Characteristics, Uses and Taxation of Investments - Cash and Equivalents (Contd.)

Treasury Bills (T-Bills)
: Treasury bills are short-term loans issued by the United States Department of the Treasury. They are discount securities, i.e. they are issued at a discount from their face value. For example, you might pay $970 for a $1,000 bill. When the bill matures, you would be paid its face value, $1,000. These bills do not pay a coupon. The yield is the accrual of the amount from the purchase price to bill's face value, in this example, $30. The interest is determined by the discount rate, which is set when the bill is auctioned. As the Treasury is the largest single debt issuer in the world, the Treasury market is at once the most active and liquid. Issuance in this market is on an auction basis with the submission of both competitive (based upon yield) and non-competitive tenders (based upon quantity) allowed. These bonds trade in the over-the-counter secondary market. U.S. government securities dealers offer continuous bid (the price at which the dealer is willing to buy) and ask (the price at which the dealer is willing to sell) prices on outstanding securities. Evidence of ownership is book-entry form at the Federal Reserve Bank. Investors receive a receipt as evidence of ownership. Interest income is exempt from local and state income tax, but subject to federal income tax. The United States Treasury issues bills in 13 week, 26 week and 52 week terms. The minimum denomination is $1,000. Treasury bills are default risk-free. Their rates are often the basis for the risk-free rate of return. Such bills are subject to inflation risk. Interest on these bills is taxable only when they either mature or are sold. Bills are issued in electronic form and may be sold before maturity.


Commercial Paper: Commercial paper consists of short-term, promissory notes issued primarily by financial and nonfinancial companies. Maturities range up to 270 days but average about 30 to 50 days. Many companies use commercial paper to raise cash needed for current transactions and many find it to be a lower-cost alternative to bank loans. They also do so to avoid the necessary registration process for publicly traded debt securities with maturity dates in excess of 270 days. Consistent with shorter term rates, the yield on commercial paper is a bit higher nonetheless due to the slightly greater risk of default. Like treasury bills, commercial paper is sold at a discount, with the yield coming in the form of accrual to par. The yield is commensurate with that of other money market securities, but a bit higher due to credit, liquidity and tax risks. The paper is subject to the issuer's ability to pay, trades less frequently and interest is not exempt from state and local income taxes. Institutional investors such as money market mutual funds invest in commercial paper.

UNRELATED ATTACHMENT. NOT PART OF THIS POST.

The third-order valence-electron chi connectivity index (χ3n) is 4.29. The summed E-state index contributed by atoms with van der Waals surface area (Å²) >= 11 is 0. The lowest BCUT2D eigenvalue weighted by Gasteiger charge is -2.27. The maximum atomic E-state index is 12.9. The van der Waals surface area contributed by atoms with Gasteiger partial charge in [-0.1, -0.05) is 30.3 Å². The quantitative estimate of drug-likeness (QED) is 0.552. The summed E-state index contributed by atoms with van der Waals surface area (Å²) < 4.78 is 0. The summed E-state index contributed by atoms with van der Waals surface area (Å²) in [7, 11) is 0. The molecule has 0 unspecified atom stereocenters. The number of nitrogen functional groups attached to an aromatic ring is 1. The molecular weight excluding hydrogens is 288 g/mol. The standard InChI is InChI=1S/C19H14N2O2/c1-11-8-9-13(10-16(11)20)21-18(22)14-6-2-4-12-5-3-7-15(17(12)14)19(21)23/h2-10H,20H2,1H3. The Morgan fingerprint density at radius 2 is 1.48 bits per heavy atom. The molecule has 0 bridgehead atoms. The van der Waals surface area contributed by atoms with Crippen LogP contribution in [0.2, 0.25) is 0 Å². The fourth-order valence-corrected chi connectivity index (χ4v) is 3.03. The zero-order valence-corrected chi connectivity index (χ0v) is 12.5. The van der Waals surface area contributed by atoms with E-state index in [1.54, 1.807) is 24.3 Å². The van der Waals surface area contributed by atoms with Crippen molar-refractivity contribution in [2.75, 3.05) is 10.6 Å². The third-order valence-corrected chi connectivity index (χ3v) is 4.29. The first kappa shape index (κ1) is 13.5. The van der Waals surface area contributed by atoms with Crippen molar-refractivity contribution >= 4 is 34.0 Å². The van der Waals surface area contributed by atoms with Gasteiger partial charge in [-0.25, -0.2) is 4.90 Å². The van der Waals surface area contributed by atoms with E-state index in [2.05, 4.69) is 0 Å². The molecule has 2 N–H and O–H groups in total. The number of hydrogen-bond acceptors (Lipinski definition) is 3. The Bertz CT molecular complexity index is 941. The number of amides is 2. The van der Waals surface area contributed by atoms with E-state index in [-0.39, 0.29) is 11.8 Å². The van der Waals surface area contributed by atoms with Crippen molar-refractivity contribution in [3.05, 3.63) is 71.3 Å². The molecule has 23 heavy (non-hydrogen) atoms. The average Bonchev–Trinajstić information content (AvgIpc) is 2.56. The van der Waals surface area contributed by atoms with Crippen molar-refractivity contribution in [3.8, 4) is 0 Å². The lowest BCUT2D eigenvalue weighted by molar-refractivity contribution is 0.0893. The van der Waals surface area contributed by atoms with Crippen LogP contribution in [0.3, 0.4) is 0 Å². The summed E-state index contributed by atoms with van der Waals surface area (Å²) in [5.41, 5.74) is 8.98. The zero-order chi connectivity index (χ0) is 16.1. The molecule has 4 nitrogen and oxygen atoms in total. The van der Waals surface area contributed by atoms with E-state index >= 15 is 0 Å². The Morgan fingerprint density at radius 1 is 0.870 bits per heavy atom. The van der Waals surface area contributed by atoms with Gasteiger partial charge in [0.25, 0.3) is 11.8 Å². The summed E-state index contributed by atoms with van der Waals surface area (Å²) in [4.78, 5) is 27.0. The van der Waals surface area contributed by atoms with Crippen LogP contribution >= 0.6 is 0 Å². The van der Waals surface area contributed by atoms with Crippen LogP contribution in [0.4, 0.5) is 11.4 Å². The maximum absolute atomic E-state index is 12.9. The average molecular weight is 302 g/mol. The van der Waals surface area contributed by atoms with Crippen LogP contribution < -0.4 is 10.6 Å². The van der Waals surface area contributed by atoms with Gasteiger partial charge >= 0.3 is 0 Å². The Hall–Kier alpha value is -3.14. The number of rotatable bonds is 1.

E. Banker's Acceptances: a form of acceptance financing to finance commercial transactions, it is a negotiable order to pay a specified amount of money on a future date, drawn on and guaranteed or "accepted" by a bank. These drafts are usually drawn for international trade finance purposes as an order to pay an exporter a stated sum on a specific future date for goods received. The act of a bank stamping the word "accepted" on the draft creates a banker's acceptance. These types of instruments are subject both to inflation risk, credit risk and counterparty risk (i.e. the accepting bank failing to pay the exporter). As with commercial paper and treasury bills, these instruments are sold on a discounted basis. The investors are institutional, such as money market mutual funds.

F. Eurodollars: U.S. dollar denominated deposits taken by foreign banks and foreign branches of U.S. banks. These are loans to credit-worthy foreign companies.

Individual bonds
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